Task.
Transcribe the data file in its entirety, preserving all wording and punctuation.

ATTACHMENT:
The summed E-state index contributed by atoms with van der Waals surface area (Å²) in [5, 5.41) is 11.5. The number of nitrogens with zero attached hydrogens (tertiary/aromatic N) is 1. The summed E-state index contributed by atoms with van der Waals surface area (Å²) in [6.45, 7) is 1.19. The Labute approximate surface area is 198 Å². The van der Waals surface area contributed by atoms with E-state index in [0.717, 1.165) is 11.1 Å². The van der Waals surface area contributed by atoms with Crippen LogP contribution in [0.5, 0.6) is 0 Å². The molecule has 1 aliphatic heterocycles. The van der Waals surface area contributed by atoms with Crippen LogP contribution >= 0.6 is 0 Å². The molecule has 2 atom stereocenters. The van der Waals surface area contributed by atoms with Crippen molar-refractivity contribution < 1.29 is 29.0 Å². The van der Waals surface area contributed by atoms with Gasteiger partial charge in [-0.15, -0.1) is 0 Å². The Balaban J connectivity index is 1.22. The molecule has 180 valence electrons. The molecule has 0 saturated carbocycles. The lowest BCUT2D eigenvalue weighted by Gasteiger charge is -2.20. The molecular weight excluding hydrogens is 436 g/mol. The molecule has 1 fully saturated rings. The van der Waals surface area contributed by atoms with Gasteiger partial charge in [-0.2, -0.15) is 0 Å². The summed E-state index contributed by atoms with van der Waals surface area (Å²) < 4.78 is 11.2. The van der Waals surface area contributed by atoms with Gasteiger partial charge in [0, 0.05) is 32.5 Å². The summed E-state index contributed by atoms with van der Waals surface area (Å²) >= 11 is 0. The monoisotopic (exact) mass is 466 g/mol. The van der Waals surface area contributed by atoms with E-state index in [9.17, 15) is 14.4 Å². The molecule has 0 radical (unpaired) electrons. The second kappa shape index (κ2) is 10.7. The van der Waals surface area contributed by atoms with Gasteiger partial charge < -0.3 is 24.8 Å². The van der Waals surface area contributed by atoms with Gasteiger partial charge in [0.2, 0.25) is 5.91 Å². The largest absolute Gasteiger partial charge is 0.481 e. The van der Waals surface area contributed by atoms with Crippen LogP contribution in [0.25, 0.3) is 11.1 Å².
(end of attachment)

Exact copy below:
The summed E-state index contributed by atoms with van der Waals surface area (Å²) in [5, 5.41) is 11.5. The number of nitrogens with zero attached hydrogens (tertiary/aromatic N) is 1. The summed E-state index contributed by atoms with van der Waals surface area (Å²) in [6.45, 7) is 1.19. The Labute approximate surface area is 198 Å². The van der Waals surface area contributed by atoms with E-state index in [0.717, 1.165) is 11.1 Å². The van der Waals surface area contributed by atoms with Crippen LogP contribution in [0.5, 0.6) is 0 Å². The molecule has 1 aliphatic heterocycles. The van der Waals surface area contributed by atoms with Crippen LogP contribution >= 0.6 is 0 Å². The molecule has 2 atom stereocenters. The van der Waals surface area contributed by atoms with Crippen molar-refractivity contribution < 1.29 is 29.0 Å². The van der Waals surface area contributed by atoms with Gasteiger partial charge in [-0.15, -0.1) is 0 Å². The Balaban J connectivity index is 1.22. The molecule has 180 valence electrons. The molecule has 0 saturated carbocycles. The lowest BCUT2D eigenvalue weighted by Gasteiger charge is -2.20. The molecular weight excluding hydrogens is 436 g/mol. The molecule has 1 fully saturated rings. The van der Waals surface area contributed by atoms with Gasteiger partial charge in [-0.2, -0.15) is 0 Å². The summed E-state index contributed by atoms with van der Waals surface area (Å²) < 4.78 is 11.2. The van der Waals surface area contributed by atoms with Gasteiger partial charge in [0, 0.05) is 32.5 Å². The summed E-state index contributed by atoms with van der Waals surface area (Å²) >= 11 is 0. The monoisotopic (exact) mass is 466 g/mol. The van der Waals surface area contributed by atoms with E-state index in [9.17, 15) is 14.4 Å². The molecule has 0 radical (unpaired) electrons. The second kappa shape index (κ2) is 10.7. The van der Waals surface area contributed by atoms with Gasteiger partial charge < -0.3 is 24.8 Å². The van der Waals surface area contributed by atoms with Gasteiger partial charge in [0.2, 0.25) is 5.91 Å². The largest absolute Gasteiger partial charge is 0.481 e. The van der Waals surface area contributed by atoms with Crippen LogP contribution in [0.25, 0.3) is 11.1 Å².